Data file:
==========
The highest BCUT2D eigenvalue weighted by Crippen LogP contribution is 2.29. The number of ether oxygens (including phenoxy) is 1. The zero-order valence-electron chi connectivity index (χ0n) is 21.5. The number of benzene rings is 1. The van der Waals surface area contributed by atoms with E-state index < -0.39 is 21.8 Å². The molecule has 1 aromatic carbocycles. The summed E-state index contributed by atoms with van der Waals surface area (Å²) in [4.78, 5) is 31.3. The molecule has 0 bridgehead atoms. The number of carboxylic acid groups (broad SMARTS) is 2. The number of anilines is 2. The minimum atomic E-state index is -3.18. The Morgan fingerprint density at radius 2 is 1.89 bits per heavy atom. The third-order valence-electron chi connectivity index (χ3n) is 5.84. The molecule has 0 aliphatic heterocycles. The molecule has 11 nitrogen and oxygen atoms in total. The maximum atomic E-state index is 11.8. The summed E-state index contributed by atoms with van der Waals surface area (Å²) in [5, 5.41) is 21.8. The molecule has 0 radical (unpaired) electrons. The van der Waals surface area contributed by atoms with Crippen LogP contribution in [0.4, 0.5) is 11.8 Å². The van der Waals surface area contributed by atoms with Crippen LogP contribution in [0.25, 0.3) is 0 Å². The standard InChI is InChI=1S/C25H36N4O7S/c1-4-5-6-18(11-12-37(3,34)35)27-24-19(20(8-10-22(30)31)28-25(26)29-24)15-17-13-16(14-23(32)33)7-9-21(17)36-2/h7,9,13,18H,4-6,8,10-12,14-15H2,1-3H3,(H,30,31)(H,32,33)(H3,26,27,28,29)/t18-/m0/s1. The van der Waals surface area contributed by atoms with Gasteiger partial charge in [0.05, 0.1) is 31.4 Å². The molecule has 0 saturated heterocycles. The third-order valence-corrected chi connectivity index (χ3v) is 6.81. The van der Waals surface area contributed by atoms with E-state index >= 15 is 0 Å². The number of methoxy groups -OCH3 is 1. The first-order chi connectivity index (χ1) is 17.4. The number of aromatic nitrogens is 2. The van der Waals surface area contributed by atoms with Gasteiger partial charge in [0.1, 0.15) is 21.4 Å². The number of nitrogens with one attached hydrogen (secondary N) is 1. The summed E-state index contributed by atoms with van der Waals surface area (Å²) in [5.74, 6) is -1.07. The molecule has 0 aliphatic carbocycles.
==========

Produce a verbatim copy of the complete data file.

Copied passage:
The highest BCUT2D eigenvalue weighted by Crippen LogP contribution is 2.29. The number of ether oxygens (including phenoxy) is 1. The zero-order valence-electron chi connectivity index (χ0n) is 21.5. The number of benzene rings is 1. The van der Waals surface area contributed by atoms with E-state index < -0.39 is 21.8 Å². The molecule has 1 aromatic carbocycles. The summed E-state index contributed by atoms with van der Waals surface area (Å²) in [4.78, 5) is 31.3. The molecule has 0 bridgehead atoms. The number of carboxylic acid groups (broad SMARTS) is 2. The number of anilines is 2. The minimum atomic E-state index is -3.18. The Morgan fingerprint density at radius 2 is 1.89 bits per heavy atom. The third-order valence-electron chi connectivity index (χ3n) is 5.84. The molecule has 0 aliphatic heterocycles. The molecule has 11 nitrogen and oxygen atoms in total. The maximum atomic E-state index is 11.8. The summed E-state index contributed by atoms with van der Waals surface area (Å²) in [5, 5.41) is 21.8. The molecule has 0 radical (unpaired) electrons. The van der Waals surface area contributed by atoms with Crippen LogP contribution in [0.4, 0.5) is 11.8 Å². The van der Waals surface area contributed by atoms with Crippen LogP contribution in [0.25, 0.3) is 0 Å². The standard InChI is InChI=1S/C25H36N4O7S/c1-4-5-6-18(11-12-37(3,34)35)27-24-19(20(8-10-22(30)31)28-25(26)29-24)15-17-13-16(14-23(32)33)7-9-21(17)36-2/h7,9,13,18H,4-6,8,10-12,14-15H2,1-3H3,(H,30,31)(H,32,33)(H3,26,27,28,29)/t18-/m0/s1. The van der Waals surface area contributed by atoms with Gasteiger partial charge in [0.05, 0.1) is 31.4 Å². The molecule has 0 saturated heterocycles. The third-order valence-corrected chi connectivity index (χ3v) is 6.81. The van der Waals surface area contributed by atoms with E-state index >= 15 is 0 Å². The number of methoxy groups -OCH3 is 1. The first-order chi connectivity index (χ1) is 17.4. The number of aromatic nitrogens is 2. The van der Waals surface area contributed by atoms with Gasteiger partial charge in [0.1, 0.15) is 21.4 Å². The number of nitrogens with one attached hydrogen (secondary N) is 1. The summed E-state index contributed by atoms with van der Waals surface area (Å²) in [5.74, 6) is -1.07. The molecule has 0 aliphatic carbocycles.